• Registered Users Posts: 277 ✭✭ Jmc25
    Registered User


    Absolutely agree in principle that if the tenant has been given proper notice they shouldn't be paid off to leave as that just encourages that type of messing and they'll likely do that to their next landlord as well.

    I've read some horror stories on these threads though so that's interesting that the highest awarded recently for unlawful eviction was 750.

    If that was a genuine unlawful eviction with no overholding, and unrelated to petty arguments about what method of communication constitutes "proper notice" then that's too low in my view and would seriously contradict the dominant view on this forum that the RTB is massively biased against landlords.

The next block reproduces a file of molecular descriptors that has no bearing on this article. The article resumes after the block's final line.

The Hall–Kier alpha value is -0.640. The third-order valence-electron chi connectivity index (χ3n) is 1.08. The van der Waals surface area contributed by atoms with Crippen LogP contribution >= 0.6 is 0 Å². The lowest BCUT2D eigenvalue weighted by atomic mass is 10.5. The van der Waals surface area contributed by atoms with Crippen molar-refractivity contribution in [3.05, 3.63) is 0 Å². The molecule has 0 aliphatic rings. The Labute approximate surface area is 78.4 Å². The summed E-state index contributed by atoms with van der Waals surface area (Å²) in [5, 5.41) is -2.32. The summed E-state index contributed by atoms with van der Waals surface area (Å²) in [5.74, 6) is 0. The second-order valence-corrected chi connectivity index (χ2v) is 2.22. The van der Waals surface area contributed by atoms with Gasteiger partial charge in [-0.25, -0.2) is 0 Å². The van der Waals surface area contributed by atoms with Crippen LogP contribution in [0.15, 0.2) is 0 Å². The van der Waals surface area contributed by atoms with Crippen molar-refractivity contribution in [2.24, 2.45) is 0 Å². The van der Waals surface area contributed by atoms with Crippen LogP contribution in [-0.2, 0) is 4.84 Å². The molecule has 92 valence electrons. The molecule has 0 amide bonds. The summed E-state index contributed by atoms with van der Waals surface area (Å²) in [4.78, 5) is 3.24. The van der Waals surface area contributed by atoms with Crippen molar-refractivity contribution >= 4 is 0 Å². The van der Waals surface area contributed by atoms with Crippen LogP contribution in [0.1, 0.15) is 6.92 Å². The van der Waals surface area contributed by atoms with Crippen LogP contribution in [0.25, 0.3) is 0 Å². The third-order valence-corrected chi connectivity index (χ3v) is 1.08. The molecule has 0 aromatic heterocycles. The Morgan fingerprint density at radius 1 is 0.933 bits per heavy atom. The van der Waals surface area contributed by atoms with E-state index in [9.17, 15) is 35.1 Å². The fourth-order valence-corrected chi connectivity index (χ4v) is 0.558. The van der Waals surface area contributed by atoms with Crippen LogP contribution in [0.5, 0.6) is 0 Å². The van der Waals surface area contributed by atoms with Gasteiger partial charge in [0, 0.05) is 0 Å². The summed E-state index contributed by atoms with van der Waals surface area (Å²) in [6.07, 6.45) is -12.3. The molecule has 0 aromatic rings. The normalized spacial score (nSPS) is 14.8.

I think most landlords would probably advise playing by the rules, and many will tell you their own horror story of bad tenants getting away with overholding etc.



  • Registered Users Posts: 220 ✭✭ Comment_below
    Registered User


    Yes, I think the high awards go to an entire family that is evicted with stress caused to children etc with no proper notice, and rightly so in my opinion! Disruption of innocent children is a major no no whatever about their parents !!

    I think you'll always hear the stories from a friend of a friends next door neighbour that has exaggerated the claims. When I've looked at the rtb cases breakdown of damages the high payouts are for alternative accommodation costs (for families this would be high) and then max of 750 was awarded for stress caused for this family with children being interrupted with school etc. This family weren't overholding.